PGN: I didn’t know they recruited athletes.

CL: Yes, all the academies — West Point, Annapolis, Coast Guard and Navy academies — are all Division 1 schools, so they all have sports teams and departments. I was recruited for track and field. I threw javelin in high school and was second in the state my junior year. I played soccer as well.

PGN: I guess javelin could be useful on the battlefield. By the way, what do the folks do?

CL: My dad is a loan rep and my mom is an assistant principal at Seneca High School.

PGN: Was she your assistant principal?

CL: No, I went to Haddon Township High School, but we have history there. My mother went to Haddon, I went there and now my two boys are in Haddon Township schools. It’s kind of cool.

PGN: What brought you to Philly?

CL: My grandparents were getting older. My pop-pop is … was — ­he just passed away a year ago … he was 100-percent Italian and my nana was 100-percent Russian. Family is really important to us and we would do a family dinner every other week. They’d send me pictures of everyone together with an empty spot for me and I thought, Man, I want to be there. They were getting older and I didn’t want to miss anymore time with them.

PGN: When did you meet your partner?

CL: Angela Carol, I met her a year after I got back. I was working at a skate shop and a friend of hers was into skateboarding. I saw them out one time and we met. It was near the Fourth of July, which is fun because now every Fourth, I’m like, “Aww, remember when we met?”

PGN: And now you’re back in Jersey.

CL: Yes, we were living in the city but when we had kids we needed more space, so I figured we might as well go back to a place I was familiar with. We have two sons, Gavin who’s 6 and Logan who’s 4.

PGN: What’s something funny that one of them did recently?

CL: Um, we were at my parents’ house swimming in their pool and complaining about the mosquitoes. Gavin said, “Not getting mosquito bites, yay! Getting mosquito bites, whomp, whomp, whomp, wah … ” He does a lot of crazy sound effects that make us laugh.

PGN: Something surprising about being a parent?

CL: People always say that it takes a lot to become a parent, but I think you don’t realize how much that means until you’re there. To be needed all the time, 24/7. You’re always on.

PGN: How did you end up with the TSA?

CL: I have a security background and I started working as a bouncer at an after-hours club for extra money, but once we had Gavin I needed to find something more stable with benefits and health care where I wouldn’t be out all night. I heard about this job and took it.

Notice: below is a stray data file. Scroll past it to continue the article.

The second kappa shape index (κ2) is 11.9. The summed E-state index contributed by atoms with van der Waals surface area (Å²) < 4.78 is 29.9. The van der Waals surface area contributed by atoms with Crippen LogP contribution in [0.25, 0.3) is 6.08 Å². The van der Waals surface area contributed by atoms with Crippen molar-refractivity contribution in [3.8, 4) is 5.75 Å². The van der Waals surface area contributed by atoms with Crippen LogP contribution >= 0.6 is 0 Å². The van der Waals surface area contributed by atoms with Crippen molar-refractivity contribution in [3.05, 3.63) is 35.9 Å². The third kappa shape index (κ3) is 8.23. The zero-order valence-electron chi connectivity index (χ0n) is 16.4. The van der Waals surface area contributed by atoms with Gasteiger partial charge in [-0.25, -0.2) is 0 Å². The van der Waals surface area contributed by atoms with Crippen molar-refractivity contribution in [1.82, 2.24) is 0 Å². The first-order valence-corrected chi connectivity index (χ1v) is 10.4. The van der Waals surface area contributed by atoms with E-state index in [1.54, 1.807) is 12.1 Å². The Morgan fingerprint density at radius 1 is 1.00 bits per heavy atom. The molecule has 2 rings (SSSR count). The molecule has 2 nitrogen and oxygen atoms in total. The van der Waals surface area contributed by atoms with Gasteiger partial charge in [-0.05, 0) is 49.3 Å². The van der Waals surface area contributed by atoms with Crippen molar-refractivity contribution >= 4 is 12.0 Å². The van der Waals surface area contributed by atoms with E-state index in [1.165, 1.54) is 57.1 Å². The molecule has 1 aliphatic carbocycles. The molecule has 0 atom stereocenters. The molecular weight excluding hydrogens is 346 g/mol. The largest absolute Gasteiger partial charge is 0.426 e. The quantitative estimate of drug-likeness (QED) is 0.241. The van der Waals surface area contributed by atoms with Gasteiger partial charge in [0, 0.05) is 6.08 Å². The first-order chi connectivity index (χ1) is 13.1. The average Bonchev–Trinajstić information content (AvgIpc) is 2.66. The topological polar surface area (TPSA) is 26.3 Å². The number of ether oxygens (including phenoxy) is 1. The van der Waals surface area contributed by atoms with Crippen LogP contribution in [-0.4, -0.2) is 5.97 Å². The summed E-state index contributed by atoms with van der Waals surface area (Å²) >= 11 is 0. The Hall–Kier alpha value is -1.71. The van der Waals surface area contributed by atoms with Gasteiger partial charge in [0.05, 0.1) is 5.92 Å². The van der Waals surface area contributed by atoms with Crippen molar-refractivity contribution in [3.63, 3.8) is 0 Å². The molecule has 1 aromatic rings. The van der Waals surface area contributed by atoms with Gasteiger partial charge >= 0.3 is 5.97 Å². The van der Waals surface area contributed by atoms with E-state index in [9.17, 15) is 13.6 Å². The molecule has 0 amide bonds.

PGN: What are some of the interesting things you had to learn for the job?

CL: The ever-changing policies and equipment. We constantly are doing updated trainings and taking courses to keep up because the threat that we’re facing is ever-changing as well. The agency is also changing from being very reactive to proactive.

PGN: So most of us wonder things like, so why can I take 3 ounces but not 4 ounces on a plane?

CL: Well, it’s interesting for us because we get all the back stories that the public doesn’t see. When someone argues, “It’s just a bottle of water!” we can’t respond, “Well you say so, but it might not be.” Part of our job is our customer service and being polite, but we have the research on things like, maybe you’re limited to 3.4 ounces because that’s the most you can take and not bring down a plane. We’re just trying to get people safely to where they want to go. But we understand that people get frustrated. People will say, “Come on! Do I look like a terrorist?” but we can’t profile. Again, when you’ve done your research, you know about things like the two women in the ’90s that took down a plane. I think being gay, I can empathize with people who may get stereotyped. If I were Muslim-American and felt that I was always having the focus on me, I think I’d feel some kind of way about that. As a gay person, I know what it’s like to be judged so I think I’m more sympathetic.

PGN: What are some of the silly aspects of the job? Ever pat someone down who’s really ticklish?

CL: [Laughs] Yeah, it happens all the time, actually! It’s funny, passengers will remember me and say, “Hey there, this is my third pat-down from you!”

PGN: You don’t ask them to buy you flowers first?

CL: Oh yeah, we get all those comments too. I’m at a really busy checkpoint, so I don’t remember them. We see about 6,000 people in eight hours. Multiply that by five days a week and it’s a lot of people.

PGN: What are your responsibilities?

CL: I run the everyday workings at the checkpoints. We have security officers to run the body scanners, the X-rays and the metal detectors, and we rotate them regularly and I coordinate that. If there’s a problem or if a passenger is getting irate, I’m the one they call to try to mitigate the situation.